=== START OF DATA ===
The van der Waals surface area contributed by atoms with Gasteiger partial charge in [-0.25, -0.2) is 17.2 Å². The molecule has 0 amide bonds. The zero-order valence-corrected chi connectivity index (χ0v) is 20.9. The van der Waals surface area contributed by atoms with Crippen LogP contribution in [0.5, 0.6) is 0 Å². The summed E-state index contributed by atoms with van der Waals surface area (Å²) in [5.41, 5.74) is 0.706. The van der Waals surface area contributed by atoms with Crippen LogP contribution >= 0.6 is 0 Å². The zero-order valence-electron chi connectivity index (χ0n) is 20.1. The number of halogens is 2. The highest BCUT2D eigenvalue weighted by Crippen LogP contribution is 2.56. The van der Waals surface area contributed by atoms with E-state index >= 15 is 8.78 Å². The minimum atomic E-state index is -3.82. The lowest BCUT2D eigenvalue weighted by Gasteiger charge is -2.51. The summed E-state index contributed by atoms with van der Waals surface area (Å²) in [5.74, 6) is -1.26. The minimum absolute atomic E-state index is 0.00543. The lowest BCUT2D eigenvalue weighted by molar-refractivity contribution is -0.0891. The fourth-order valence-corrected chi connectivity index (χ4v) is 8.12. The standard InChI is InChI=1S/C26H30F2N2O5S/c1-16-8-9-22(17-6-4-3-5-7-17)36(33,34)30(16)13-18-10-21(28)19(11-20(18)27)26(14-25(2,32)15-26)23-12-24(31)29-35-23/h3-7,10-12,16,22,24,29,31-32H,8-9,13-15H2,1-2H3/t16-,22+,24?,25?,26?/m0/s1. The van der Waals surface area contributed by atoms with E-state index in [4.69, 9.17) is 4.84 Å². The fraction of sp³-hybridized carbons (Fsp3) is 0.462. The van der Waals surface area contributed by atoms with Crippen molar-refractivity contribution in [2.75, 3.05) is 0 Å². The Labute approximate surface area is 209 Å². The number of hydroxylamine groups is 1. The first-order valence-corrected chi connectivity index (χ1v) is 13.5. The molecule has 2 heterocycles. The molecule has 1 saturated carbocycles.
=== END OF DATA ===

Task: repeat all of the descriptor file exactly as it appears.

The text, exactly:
The van der Waals surface area contributed by atoms with Gasteiger partial charge in [-0.25, -0.2) is 17.2 Å². The molecule has 0 amide bonds. The zero-order valence-corrected chi connectivity index (χ0v) is 20.9. The van der Waals surface area contributed by atoms with Crippen LogP contribution in [0.5, 0.6) is 0 Å². The summed E-state index contributed by atoms with van der Waals surface area (Å²) in [5.41, 5.74) is 0.706. The van der Waals surface area contributed by atoms with Crippen LogP contribution >= 0.6 is 0 Å². The zero-order valence-electron chi connectivity index (χ0n) is 20.1. The number of halogens is 2. The highest BCUT2D eigenvalue weighted by Crippen LogP contribution is 2.56. The van der Waals surface area contributed by atoms with E-state index >= 15 is 8.78 Å². The minimum atomic E-state index is -3.82. The lowest BCUT2D eigenvalue weighted by Gasteiger charge is -2.51. The summed E-state index contributed by atoms with van der Waals surface area (Å²) in [5.74, 6) is -1.26. The minimum absolute atomic E-state index is 0.00543. The lowest BCUT2D eigenvalue weighted by molar-refractivity contribution is -0.0891. The fourth-order valence-corrected chi connectivity index (χ4v) is 8.12. The standard InChI is InChI=1S/C26H30F2N2O5S/c1-16-8-9-22(17-6-4-3-5-7-17)36(33,34)30(16)13-18-10-21(28)19(11-20(18)27)26(14-25(2,32)15-26)23-12-24(31)29-35-23/h3-7,10-12,16,22,24,29,31-32H,8-9,13-15H2,1-2H3/t16-,22+,24?,25?,26?/m0/s1. The van der Waals surface area contributed by atoms with E-state index in [4.69, 9.17) is 4.84 Å². The fraction of sp³-hybridized carbons (Fsp3) is 0.462. The van der Waals surface area contributed by atoms with Crippen molar-refractivity contribution in [2.75, 3.05) is 0 Å². The Labute approximate surface area is 209 Å². The number of hydroxylamine groups is 1. The first-order valence-corrected chi connectivity index (χ1v) is 13.5. The molecule has 2 heterocycles. The molecule has 1 saturated carbocycles.